(Of course.  Of course a quantum physicist from Verona, would say this.)

Then this:

And “the difference between things and events is that things persist in time; events have a limited duration.  A stone is a prototypical ‘thing’: we can ask where it will be tomorrow.  Conversely, a kiss is an ‘event.’  It makes no sense to ask where the kiss will be tomorrow.”  All rather lovely, but then you have to come to terms with Rovelli’s assertion that, actually, they are no things: “The world is made up of networks of kisses, not of stones.”  Even a stone, it turns out, is an event, since it won’t be around forever.

I think of “A Poem for Pulse,” by Jameson Fitzpatrick.  I think of a network of kisses.  A collection of stones.  An event as something that happens.  Memory as a past tense.  Fear as a future.

We sat in the far-back of the big backyard
and he asked, What will we do when this place closes?
I don't think it's going anywhere any time soon, I said,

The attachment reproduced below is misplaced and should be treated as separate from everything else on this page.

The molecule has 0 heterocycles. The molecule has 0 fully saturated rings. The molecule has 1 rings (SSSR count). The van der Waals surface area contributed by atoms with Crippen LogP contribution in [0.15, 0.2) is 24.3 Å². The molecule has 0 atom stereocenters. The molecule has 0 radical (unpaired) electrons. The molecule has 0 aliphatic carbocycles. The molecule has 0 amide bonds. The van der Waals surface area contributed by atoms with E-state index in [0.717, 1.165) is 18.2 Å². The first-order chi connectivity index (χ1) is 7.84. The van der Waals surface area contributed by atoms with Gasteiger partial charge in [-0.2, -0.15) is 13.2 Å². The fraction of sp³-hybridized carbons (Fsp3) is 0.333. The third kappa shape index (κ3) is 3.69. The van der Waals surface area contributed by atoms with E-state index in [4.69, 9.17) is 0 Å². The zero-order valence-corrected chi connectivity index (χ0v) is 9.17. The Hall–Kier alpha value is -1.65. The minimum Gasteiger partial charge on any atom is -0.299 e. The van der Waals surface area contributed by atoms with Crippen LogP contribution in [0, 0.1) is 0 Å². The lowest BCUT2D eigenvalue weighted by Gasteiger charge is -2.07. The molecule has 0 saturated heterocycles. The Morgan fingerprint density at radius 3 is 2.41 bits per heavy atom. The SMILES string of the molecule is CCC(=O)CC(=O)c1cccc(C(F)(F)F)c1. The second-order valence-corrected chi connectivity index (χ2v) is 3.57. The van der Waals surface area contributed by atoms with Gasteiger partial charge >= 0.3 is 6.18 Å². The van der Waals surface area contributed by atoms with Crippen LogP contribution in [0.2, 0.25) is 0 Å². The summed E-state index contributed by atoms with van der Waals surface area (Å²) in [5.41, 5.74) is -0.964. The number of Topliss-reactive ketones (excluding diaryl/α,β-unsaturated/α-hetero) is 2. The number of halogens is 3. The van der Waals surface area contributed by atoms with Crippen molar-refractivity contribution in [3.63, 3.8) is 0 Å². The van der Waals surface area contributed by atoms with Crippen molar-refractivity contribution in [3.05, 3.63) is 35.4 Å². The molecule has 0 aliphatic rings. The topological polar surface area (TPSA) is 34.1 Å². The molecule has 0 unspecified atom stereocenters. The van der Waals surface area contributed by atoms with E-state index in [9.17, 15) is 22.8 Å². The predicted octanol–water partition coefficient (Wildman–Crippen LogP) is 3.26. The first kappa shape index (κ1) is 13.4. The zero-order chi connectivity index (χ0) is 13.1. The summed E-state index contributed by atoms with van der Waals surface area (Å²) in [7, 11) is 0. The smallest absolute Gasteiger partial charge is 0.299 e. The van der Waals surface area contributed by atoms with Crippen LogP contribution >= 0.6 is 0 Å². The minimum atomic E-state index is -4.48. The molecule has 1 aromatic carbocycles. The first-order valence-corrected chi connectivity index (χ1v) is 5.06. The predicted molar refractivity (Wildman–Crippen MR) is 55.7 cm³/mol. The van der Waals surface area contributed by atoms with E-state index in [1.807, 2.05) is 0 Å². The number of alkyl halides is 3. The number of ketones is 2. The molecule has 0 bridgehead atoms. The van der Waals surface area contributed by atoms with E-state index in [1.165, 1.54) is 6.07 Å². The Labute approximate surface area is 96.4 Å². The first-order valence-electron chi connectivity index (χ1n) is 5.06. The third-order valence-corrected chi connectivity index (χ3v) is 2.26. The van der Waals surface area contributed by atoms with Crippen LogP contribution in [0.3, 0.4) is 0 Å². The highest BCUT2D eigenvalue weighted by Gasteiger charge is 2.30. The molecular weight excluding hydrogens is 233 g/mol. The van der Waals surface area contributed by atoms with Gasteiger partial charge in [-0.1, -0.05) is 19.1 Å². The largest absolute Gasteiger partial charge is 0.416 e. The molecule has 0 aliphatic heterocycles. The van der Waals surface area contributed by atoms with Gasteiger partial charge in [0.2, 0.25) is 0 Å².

though the crowd was slow for a Saturday,
and he said—Yes, but one day. Where will we go?


Hornby goes on, this time in paraphrase: The stories we tell ourselves about time passing, about now and then and tomorrow, are not accurate; they are merely convenient, because we’re still working on the story that will make sense to science.

I think of the television writer David Milch, in a recent New Yorker piece, saying that time is ultimately the subject of every story.  Saying that Robert Penn Warren had it right:

The name of the story will be Time,
But you must not pronounce its name.


I think of Joan Didion: We tell ourselves stories in order to live.  What if we tell ourselves time, too?

How else can you have a good time?
How else can you live?


Hornby goes on: Rovelli does a good job of demolishing time: there’s no present; there’s no unity because time is literally different at different altitudes or speeds, and it doesn’t flow independently of us.

I think of Vonnegut again: And I asked myself about the present: how wide it was, how deep it was, how much was mine to keep.

I think to myself, that if I can get my head around this.

There will be a time when.

That if I can feel time travel through me.

We will be everywhere, always;

Then even forever becomes a kiss, a stone. An event.


[nightingaleshiraz] [?]
[Santo Spirito, Firenze]
[venerdì 14 giugno 2019 ore 19:06:23] []